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Alcohol Detoxification Programs for Alcoholism in Iowa

Where can I find an alcohol detox in Iowa?

Regardless of how severe the alcohol addiction may be; a detox is a necessary step and will help manage withdrawal pains. Within the state of Iowa are over five different types of drug and alcohol detox programs. It is important that an alcoholic attends detox to manage the withdrawal pains and make the transition into treatment easier.

There are countless dangers connected to alcohol abuse. Severe alcoholism creates life-threatening health problems. When an alcoholic or heavy drinker wants to stop drinking, it is rare they can do this on their own. Alcohol detox programs in Iowa are the best solution for any alcoholic. A medically supervised detox is the safest way for an alcoholic to overcome the withdrawal symptoms. During the detox process, the patient is stabilized and given medication to alleviate withdrawal pain. Alcohol detox programs do have the proper medical staff such as doctors and nurses. Alcohol detox should be the first step taken before any treatment is done. Some alcoholics will choose to take Naltrexone or Vivitrol to reduce alcohol intake. However, it is important to receive some type of counseling or therapy. Alcohol withdrawals are severe and difficult to manage without proper help. Alcohol detox programs are inpatient centers in the state to help addicts overcome their addiction.

Meet a Detox Expert


Dr. Rohit is a Diplomate of the American Society of Addiction Medicine who has been supervising successful detox for over 13 years. He also has helped hundreds of people getting off drugs and alcohol addiction.

Within the state of Iowa are 99 counties, and it is the 31st most populated state in the US and the 23rd largest state by landmass. During the 2010 census, the population was just over three million. Per the 2019 census, the population has grown by 3.84%, reaching over 3.1 million residents. The state of Iowa has a low population density, attributed to its large farmland areas. Much of the economy in the state is agriculture-based, consisting of much of the employment. The state capital of Iowa is Des Moines, which is the most populated city in the state. Substance abuse affects all regions of the state, whether it is a problem with drugs or alcohol.

According to the National Institute of Health, in 2017 the per capita rate of ethanol consumption in Iowa was 2.39 gallons. Between 2015 and 2019 the numbers stayed between 2.00 and 2.49 gallons per capita. Alcohol abuse can happen to anyone and there are many signs to look for. An alcoholic will start to have problems at work, school, or at home. Someone who is drinking heavily will engage in dangerous behaviors and activities such as driving while impaired. When consuming too much alcohol there is a risk of alcohol poisoning and you can blackout and not remember what happened. Most severe alcoholics struggle with legal problems, such as being charged with a DUI. An alcoholic will continue to drink despite the problems with their health made worse because of alcohol.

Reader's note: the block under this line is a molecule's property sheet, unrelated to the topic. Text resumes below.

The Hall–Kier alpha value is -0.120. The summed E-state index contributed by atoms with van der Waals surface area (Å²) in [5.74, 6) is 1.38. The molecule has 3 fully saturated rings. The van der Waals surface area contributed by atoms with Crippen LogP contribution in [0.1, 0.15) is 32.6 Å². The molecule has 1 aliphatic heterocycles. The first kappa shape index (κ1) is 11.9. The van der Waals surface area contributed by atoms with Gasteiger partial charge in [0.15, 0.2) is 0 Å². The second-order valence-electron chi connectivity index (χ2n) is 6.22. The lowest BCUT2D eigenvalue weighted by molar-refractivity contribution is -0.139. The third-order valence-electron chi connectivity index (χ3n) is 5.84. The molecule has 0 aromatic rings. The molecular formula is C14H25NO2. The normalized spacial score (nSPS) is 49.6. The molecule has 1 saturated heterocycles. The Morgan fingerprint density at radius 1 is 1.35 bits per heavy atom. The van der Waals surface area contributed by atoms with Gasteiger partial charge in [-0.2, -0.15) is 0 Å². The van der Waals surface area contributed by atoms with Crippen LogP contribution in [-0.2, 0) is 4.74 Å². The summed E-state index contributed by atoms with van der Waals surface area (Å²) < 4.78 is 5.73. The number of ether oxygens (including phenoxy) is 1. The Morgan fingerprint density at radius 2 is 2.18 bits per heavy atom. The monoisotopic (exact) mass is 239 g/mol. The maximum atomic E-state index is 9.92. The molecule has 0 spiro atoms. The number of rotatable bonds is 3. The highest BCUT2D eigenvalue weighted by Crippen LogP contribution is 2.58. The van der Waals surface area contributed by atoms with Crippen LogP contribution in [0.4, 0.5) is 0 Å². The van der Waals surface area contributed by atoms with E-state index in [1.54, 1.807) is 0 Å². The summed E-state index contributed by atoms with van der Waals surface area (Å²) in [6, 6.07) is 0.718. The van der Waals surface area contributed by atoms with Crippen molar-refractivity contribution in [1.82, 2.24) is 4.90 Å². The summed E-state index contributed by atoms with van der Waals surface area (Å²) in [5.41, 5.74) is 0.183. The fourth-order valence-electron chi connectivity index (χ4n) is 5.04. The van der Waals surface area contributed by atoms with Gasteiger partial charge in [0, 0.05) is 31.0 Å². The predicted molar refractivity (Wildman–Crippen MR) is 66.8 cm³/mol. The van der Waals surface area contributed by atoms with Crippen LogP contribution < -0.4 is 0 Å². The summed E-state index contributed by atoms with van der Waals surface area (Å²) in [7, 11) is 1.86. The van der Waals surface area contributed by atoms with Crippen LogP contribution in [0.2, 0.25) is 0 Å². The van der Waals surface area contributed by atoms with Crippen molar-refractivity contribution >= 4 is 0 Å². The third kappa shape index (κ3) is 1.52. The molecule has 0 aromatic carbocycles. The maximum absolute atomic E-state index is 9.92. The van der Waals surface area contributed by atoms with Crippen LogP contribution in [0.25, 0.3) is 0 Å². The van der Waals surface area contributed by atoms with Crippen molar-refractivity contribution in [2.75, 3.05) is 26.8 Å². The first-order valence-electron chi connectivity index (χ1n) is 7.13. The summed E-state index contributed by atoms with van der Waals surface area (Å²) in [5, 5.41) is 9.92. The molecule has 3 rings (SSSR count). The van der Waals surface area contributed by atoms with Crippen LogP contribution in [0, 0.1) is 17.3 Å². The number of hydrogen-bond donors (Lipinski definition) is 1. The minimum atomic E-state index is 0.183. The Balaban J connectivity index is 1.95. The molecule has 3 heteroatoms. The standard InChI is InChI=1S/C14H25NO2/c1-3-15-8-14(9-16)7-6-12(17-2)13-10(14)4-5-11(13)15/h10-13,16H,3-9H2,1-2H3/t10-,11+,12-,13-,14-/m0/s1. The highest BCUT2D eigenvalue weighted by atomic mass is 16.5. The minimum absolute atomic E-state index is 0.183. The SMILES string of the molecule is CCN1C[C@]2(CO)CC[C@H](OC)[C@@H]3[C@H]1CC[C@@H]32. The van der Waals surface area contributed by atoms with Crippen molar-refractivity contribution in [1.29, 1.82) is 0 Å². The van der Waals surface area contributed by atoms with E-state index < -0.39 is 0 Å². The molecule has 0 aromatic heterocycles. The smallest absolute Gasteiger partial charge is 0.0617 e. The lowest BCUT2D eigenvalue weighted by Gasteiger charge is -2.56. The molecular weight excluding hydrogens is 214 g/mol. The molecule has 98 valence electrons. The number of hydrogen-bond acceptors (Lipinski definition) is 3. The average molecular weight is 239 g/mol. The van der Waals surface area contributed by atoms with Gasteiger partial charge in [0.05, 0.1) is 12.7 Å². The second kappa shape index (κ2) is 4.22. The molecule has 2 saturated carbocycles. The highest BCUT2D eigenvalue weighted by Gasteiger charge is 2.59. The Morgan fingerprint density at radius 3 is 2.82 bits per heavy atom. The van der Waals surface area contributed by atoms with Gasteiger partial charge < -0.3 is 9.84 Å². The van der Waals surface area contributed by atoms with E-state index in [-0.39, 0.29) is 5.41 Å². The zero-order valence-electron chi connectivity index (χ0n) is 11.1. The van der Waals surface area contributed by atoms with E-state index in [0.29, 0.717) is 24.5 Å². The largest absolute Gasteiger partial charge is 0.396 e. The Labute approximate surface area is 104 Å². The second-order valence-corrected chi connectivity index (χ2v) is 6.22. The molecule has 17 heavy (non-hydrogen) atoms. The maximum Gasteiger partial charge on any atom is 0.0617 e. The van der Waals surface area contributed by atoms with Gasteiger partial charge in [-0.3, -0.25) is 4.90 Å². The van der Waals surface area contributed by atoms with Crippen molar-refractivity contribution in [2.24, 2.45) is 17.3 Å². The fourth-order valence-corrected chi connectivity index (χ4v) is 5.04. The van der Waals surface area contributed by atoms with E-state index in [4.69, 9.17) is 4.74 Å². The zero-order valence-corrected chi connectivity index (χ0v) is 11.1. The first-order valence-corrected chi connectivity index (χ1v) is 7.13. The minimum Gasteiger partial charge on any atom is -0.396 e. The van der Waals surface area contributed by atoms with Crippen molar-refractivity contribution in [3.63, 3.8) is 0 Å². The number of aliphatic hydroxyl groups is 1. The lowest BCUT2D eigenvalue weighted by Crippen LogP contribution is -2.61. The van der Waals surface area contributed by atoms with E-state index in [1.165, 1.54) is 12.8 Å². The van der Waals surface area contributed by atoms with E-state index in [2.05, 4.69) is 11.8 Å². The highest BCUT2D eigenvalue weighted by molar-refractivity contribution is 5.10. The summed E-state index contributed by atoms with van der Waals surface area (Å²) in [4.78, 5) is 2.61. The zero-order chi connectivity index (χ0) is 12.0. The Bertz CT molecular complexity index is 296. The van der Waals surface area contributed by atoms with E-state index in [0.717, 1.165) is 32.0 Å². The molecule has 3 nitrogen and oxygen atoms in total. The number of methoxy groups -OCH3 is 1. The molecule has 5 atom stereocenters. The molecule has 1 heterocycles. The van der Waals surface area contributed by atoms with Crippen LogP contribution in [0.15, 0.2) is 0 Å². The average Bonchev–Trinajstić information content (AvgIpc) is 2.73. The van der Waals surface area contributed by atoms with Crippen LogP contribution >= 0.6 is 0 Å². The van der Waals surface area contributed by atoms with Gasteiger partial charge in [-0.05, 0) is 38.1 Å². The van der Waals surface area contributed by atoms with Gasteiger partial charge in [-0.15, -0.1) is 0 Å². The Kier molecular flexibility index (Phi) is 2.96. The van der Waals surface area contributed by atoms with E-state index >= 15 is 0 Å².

The common legal problem an alcoholic deal with is being charged with a DUI. According to the Department of Transportation, in 2017 there were 88 alcohol-impaired driving fatalities in Iowa. The alcohol-impaired driving fatalities that year made up one-quarter of all the driving fatalities in the state. Local law enforcement in 2017 arrested 10,082 people for driving under the influence. Many of the people who are arrested are well over the legal BAC level. Driving while impaired is dangerous, and is a good sign there is a problem with alcohol. When being sentenced through a DUI court, there is a chance you can be sent to treatment. However, for most repeat offenders, they often end up serving some jail time. Within the state of Iowa, a felony DUI occurs with the third offense.

Choosing the right type of drug treatment is important. Alcohol rehabilitation programs in Iowa include both residential and outpatient services. Treatment in combination with naltrexone or Vivitrol is often used. Naltrexone will reduce cravings, yet it does not work for everyone who takes it. Before an alcoholic can take naltrexone, they must have stopped drinking for seven to ten days. This is not always easy for an alcoholic, and this is why these drugs are often used in combination with rehabilitation. Naltrexone or Vivitrol is not an addictive drug and does not create physical or psychological dependencies. The best treatment option for an alcoholic is a long-term residential rehab center, followed by aftercare treatment.

Here is a list of detox centers for Alcohol addiction in Iowa. The list can be incomplete so if you cannot find what you are looking for, please do not hesitate to contact one of our counselors at 1-800-304-2219.

List of Alcohol Detox Programs in Iowa

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